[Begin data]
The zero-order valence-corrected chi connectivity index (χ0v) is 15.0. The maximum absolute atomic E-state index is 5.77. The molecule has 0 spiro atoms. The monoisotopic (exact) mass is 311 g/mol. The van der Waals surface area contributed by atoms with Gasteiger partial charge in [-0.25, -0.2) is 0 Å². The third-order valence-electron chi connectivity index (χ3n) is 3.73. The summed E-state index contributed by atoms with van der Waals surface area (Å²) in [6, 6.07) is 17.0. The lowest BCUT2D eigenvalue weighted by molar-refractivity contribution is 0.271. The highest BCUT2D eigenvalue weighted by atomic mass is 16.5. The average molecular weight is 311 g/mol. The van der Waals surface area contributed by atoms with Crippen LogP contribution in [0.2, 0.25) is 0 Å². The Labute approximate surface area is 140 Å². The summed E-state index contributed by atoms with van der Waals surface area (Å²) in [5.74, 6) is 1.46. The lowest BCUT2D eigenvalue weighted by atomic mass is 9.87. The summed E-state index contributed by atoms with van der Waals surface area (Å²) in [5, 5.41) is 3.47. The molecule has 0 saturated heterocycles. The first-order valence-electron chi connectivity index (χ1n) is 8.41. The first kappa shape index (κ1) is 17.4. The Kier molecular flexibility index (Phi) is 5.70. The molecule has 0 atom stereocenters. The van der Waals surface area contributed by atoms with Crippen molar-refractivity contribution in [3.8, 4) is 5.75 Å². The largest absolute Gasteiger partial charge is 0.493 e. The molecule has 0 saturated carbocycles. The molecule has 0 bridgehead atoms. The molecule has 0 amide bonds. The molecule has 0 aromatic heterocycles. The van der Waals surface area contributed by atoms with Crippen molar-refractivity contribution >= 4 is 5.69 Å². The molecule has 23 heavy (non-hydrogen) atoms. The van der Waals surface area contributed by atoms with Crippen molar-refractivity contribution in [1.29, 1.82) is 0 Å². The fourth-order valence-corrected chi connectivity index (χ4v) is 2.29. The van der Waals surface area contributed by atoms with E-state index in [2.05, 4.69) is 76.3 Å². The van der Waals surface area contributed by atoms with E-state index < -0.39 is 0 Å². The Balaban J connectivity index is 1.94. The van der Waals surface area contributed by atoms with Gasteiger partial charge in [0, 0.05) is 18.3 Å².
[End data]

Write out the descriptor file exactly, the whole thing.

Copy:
The zero-order valence-corrected chi connectivity index (χ0v) is 15.0. The maximum absolute atomic E-state index is 5.77. The molecule has 0 spiro atoms. The monoisotopic (exact) mass is 311 g/mol. The van der Waals surface area contributed by atoms with Gasteiger partial charge in [-0.25, -0.2) is 0 Å². The third-order valence-electron chi connectivity index (χ3n) is 3.73. The summed E-state index contributed by atoms with van der Waals surface area (Å²) in [6, 6.07) is 17.0. The lowest BCUT2D eigenvalue weighted by molar-refractivity contribution is 0.271. The highest BCUT2D eigenvalue weighted by atomic mass is 16.5. The average molecular weight is 311 g/mol. The van der Waals surface area contributed by atoms with Crippen LogP contribution in [0.2, 0.25) is 0 Å². The Labute approximate surface area is 140 Å². The summed E-state index contributed by atoms with van der Waals surface area (Å²) in [5.74, 6) is 1.46. The lowest BCUT2D eigenvalue weighted by atomic mass is 9.87. The summed E-state index contributed by atoms with van der Waals surface area (Å²) in [5, 5.41) is 3.47. The molecule has 0 saturated heterocycles. The first-order valence-electron chi connectivity index (χ1n) is 8.41. The first kappa shape index (κ1) is 17.4. The Kier molecular flexibility index (Phi) is 5.70. The molecule has 0 atom stereocenters. The van der Waals surface area contributed by atoms with Crippen molar-refractivity contribution in [3.8, 4) is 5.75 Å². The largest absolute Gasteiger partial charge is 0.493 e. The molecule has 0 saturated carbocycles. The molecule has 0 bridgehead atoms. The molecule has 0 amide bonds. The molecule has 0 aromatic heterocycles. The van der Waals surface area contributed by atoms with Crippen molar-refractivity contribution >= 4 is 5.69 Å². The molecule has 23 heavy (non-hydrogen) atoms. The van der Waals surface area contributed by atoms with Crippen molar-refractivity contribution in [1.29, 1.82) is 0 Å². The fourth-order valence-corrected chi connectivity index (χ4v) is 2.29. The van der Waals surface area contributed by atoms with E-state index in [2.05, 4.69) is 76.3 Å². The van der Waals surface area contributed by atoms with E-state index < -0.39 is 0 Å². The Balaban J connectivity index is 1.94. The van der Waals surface area contributed by atoms with Gasteiger partial charge in [0, 0.05) is 18.3 Å².